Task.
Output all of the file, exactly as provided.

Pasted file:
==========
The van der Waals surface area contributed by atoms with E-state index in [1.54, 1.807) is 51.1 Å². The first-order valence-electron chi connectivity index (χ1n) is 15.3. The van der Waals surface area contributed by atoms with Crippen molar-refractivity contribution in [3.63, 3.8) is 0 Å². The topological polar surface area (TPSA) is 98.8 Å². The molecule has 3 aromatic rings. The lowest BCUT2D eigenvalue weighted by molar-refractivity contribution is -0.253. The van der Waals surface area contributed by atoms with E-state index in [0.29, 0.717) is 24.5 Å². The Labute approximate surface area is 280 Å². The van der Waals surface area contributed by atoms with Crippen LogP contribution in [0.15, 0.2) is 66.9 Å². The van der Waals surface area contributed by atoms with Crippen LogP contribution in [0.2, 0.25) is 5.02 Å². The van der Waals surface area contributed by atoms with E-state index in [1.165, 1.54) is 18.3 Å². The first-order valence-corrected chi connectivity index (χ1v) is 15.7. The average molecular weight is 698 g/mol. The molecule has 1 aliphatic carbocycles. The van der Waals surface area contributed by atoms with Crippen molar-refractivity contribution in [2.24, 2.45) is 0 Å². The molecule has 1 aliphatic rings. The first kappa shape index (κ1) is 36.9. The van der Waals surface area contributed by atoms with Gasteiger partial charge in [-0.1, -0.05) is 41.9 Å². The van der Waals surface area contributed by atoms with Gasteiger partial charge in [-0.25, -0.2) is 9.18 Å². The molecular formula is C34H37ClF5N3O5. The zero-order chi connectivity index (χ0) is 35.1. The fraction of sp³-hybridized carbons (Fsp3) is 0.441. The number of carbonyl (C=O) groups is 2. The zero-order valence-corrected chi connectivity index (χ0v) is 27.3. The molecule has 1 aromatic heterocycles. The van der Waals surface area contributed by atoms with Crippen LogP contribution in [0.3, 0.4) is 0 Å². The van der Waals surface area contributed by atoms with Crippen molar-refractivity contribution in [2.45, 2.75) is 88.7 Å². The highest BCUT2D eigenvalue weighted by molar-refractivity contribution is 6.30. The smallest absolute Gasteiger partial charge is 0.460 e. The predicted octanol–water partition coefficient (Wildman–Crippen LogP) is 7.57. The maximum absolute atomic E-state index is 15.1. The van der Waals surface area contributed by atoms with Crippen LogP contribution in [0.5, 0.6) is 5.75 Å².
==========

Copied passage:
The van der Waals surface area contributed by atoms with E-state index in [1.54, 1.807) is 51.1 Å². The first-order valence-electron chi connectivity index (χ1n) is 15.3. The van der Waals surface area contributed by atoms with Crippen molar-refractivity contribution in [3.63, 3.8) is 0 Å². The topological polar surface area (TPSA) is 98.8 Å². The molecule has 3 aromatic rings. The lowest BCUT2D eigenvalue weighted by molar-refractivity contribution is -0.253. The van der Waals surface area contributed by atoms with E-state index in [0.29, 0.717) is 24.5 Å². The Labute approximate surface area is 280 Å². The van der Waals surface area contributed by atoms with Crippen LogP contribution in [0.15, 0.2) is 66.9 Å². The van der Waals surface area contributed by atoms with Crippen LogP contribution in [0.2, 0.25) is 5.02 Å². The van der Waals surface area contributed by atoms with E-state index in [1.165, 1.54) is 18.3 Å². The first-order valence-corrected chi connectivity index (χ1v) is 15.7. The average molecular weight is 698 g/mol. The molecule has 1 aliphatic carbocycles. The van der Waals surface area contributed by atoms with Crippen molar-refractivity contribution in [2.24, 2.45) is 0 Å². The molecule has 1 aliphatic rings. The first kappa shape index (κ1) is 36.9. The van der Waals surface area contributed by atoms with Gasteiger partial charge in [-0.1, -0.05) is 41.9 Å². The van der Waals surface area contributed by atoms with Gasteiger partial charge in [-0.25, -0.2) is 9.18 Å². The molecular formula is C34H37ClF5N3O5. The zero-order chi connectivity index (χ0) is 35.1. The fraction of sp³-hybridized carbons (Fsp3) is 0.441. The number of carbonyl (C=O) groups is 2. The zero-order valence-corrected chi connectivity index (χ0v) is 27.3. The molecule has 1 aromatic heterocycles. The van der Waals surface area contributed by atoms with Crippen LogP contribution in [0.3, 0.4) is 0 Å². The van der Waals surface area contributed by atoms with Crippen molar-refractivity contribution in [2.45, 2.75) is 88.7 Å². The highest BCUT2D eigenvalue weighted by molar-refractivity contribution is 6.30. The smallest absolute Gasteiger partial charge is 0.460 e. The predicted octanol–water partition coefficient (Wildman–Crippen LogP) is 7.57. The maximum absolute atomic E-state index is 15.1. The van der Waals surface area contributed by atoms with Crippen LogP contribution in [0.5, 0.6) is 5.75 Å².